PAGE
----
Alfred Hitchcock Reveals The Secret Sauce for Creating Suspense

Speak­ing at an Amer­i­can Film Insti­tute sem­i­nar in 1970, Alfred Hitch­cock revealed the essen­tial ingre­di­ents that went into mak­ing his films. When he stripped every­thing away, what Hitch­cock real­ly cared about was cre­at­ing sus­pense films (not mys­tery films) and get­ting the sus­pense ele­ment right. In the clip above, the direc­tor explains why sus­pense­ful scenes have to sim­mer for a time and then cool down prop­er­ly. Things can’t be brought to a rapid boil and then be quick­ly tak­en off the stove. Hitch­cock once made that mis­take in his 1936 film, Sab­o­tage. (Watch the offend­ing scene right below or find the full film here.)

Of course, Hitch­cock learned from his mis­take, and there­after shot count­less scenes where the sus­pense builds in the right way. But we par­tic­u­lar­ly want­ed to find one scene that pulls off the bomb sce­nario, and so here it goes. From 1957 to 1959, Hitch­cock pro­duced Sus­pi­cion, a tele­vi­sion series for NBC, and he per­son­al­ly direct­ed one episode called “Four O’Clock”. It fea­tures a watch­mak­er who sus­pects his wife of hav­ing an affair, and so, filled with jeal­ousy, he decides to mur­der her with a bomb made by his own hands. Things take an unex­pect­ed turn, how­ev­er, when two bur­glars tie him up in the base­ment with the tick­ing bomb. We leave you with the final, cli­mac­tic scene. You can watch the full episode on YouTube here.

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Relat­ed Con­tent:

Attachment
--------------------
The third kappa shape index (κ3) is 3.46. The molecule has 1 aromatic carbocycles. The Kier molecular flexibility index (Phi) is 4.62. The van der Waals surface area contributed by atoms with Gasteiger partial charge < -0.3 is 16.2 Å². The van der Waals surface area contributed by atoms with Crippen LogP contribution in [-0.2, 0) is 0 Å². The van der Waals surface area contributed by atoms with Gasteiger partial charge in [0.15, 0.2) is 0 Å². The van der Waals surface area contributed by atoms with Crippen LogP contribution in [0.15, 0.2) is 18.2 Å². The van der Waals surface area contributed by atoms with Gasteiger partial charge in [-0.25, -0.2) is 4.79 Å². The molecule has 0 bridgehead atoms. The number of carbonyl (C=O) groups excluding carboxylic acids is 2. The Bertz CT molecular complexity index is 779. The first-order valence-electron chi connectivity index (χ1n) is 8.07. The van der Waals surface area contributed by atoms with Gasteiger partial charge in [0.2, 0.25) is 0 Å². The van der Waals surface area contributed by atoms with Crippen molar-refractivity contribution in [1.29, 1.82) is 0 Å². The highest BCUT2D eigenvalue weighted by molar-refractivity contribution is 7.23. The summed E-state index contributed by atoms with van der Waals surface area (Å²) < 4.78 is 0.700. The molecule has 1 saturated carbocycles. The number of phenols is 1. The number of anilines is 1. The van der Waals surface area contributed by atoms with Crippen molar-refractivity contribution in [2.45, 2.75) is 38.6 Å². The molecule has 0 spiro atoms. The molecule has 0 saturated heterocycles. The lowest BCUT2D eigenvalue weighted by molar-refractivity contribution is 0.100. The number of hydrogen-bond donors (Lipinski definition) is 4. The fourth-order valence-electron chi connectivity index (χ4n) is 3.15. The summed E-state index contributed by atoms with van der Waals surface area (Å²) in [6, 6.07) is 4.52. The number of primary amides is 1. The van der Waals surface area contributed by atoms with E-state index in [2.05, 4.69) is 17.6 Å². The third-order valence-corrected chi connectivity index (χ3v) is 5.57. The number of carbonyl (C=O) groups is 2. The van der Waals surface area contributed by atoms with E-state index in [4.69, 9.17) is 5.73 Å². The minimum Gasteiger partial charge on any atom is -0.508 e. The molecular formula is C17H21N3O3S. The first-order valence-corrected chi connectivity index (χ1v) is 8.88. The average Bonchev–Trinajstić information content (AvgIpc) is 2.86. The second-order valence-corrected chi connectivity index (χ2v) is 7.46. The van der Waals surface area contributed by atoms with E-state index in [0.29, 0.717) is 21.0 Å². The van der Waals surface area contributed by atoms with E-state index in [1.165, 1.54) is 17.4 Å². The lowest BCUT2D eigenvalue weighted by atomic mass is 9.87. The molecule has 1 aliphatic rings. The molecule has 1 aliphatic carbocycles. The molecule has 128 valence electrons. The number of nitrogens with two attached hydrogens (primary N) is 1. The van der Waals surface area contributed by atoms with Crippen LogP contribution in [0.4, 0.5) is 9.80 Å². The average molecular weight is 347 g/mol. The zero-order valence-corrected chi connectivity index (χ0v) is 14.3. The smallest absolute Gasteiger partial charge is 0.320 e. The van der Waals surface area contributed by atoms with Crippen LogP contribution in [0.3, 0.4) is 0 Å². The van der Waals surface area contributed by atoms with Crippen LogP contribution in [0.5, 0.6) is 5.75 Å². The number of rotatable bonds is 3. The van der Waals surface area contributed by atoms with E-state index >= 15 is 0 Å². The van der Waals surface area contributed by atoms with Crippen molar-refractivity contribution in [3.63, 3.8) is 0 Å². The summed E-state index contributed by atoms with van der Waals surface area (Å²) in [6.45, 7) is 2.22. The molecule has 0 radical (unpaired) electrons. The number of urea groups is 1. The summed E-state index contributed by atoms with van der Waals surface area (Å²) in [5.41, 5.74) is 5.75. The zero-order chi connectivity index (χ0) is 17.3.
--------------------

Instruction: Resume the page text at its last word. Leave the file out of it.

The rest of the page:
16 Free Hitch­cock Movies Online

Alfred Hitch­cock Explains the Plot Device He Called the ‘MacGuf­fin’

The Eyes of Hitch­cock: A Mes­mer­iz­ing Video Essay on the Expres­sive Pow­er of Eyes in Hitchcock’s Films

Alfred Hitchcock’s 7‑Minute Mas­ter Class on Film Edit­ing

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  • NikkiTaMere says:

    “Hitch­cock once made that mis­take in his 1936 film, Sab­o­tage.”

    I must be dense, the scene seems to build up the sus­pense all thru the scene as Hitch­cock intend­ed, IMHO.

  • Hannah says:

    I total­ly agree that Hitch­cock seems to get more and more asso­ci­at­ed with cre­at­ing ‘mys­tery’ films. Per­son­al­ly, I think it is because hor­ror films these days are way scari­er than back in the day.

    Say­ing that, there is, and will always be, some­thing about Hitch­cock­’s films that raise the hairs on the back of any­one’s neck.

    Let me know what you think.

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